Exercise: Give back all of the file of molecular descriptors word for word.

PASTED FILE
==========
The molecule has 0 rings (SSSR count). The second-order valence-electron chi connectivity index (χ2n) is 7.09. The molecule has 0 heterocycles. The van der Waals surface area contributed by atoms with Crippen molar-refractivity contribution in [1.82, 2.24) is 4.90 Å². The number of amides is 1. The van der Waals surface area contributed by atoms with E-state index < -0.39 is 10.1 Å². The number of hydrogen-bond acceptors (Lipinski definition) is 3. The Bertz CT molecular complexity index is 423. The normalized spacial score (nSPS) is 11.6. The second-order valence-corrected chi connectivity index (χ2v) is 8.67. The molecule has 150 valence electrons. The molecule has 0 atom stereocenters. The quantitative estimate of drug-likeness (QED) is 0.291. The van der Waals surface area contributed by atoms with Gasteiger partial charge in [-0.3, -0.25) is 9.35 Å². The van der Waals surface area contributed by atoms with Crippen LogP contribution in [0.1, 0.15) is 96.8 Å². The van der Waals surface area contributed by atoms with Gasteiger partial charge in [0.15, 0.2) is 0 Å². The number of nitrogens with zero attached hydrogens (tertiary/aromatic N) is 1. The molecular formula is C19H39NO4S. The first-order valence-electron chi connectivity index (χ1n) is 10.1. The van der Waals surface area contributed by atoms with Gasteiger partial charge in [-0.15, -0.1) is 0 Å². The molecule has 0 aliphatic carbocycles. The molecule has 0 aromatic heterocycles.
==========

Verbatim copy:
The molecule has 0 rings (SSSR count). The second-order valence-electron chi connectivity index (χ2n) is 7.09. The molecule has 0 heterocycles. The van der Waals surface area contributed by atoms with Crippen molar-refractivity contribution in [1.82, 2.24) is 4.90 Å². The number of amides is 1. The van der Waals surface area contributed by atoms with E-state index < -0.39 is 10.1 Å². The number of hydrogen-bond acceptors (Lipinski definition) is 3. The Bertz CT molecular complexity index is 423. The normalized spacial score (nSPS) is 11.6. The second-order valence-corrected chi connectivity index (χ2v) is 8.67. The molecule has 150 valence electrons. The molecule has 0 atom stereocenters. The quantitative estimate of drug-likeness (QED) is 0.291. The van der Waals surface area contributed by atoms with Gasteiger partial charge in [-0.3, -0.25) is 9.35 Å². The van der Waals surface area contributed by atoms with Crippen LogP contribution in [0.1, 0.15) is 96.8 Å². The van der Waals surface area contributed by atoms with Gasteiger partial charge in [0.15, 0.2) is 0 Å². The number of nitrogens with zero attached hydrogens (tertiary/aromatic N) is 1. The molecular formula is C19H39NO4S. The first-order valence-electron chi connectivity index (χ1n) is 10.1. The van der Waals surface area contributed by atoms with Gasteiger partial charge in [-0.15, -0.1) is 0 Å². The molecule has 0 aliphatic carbocycles. The molecule has 0 aromatic heterocycles.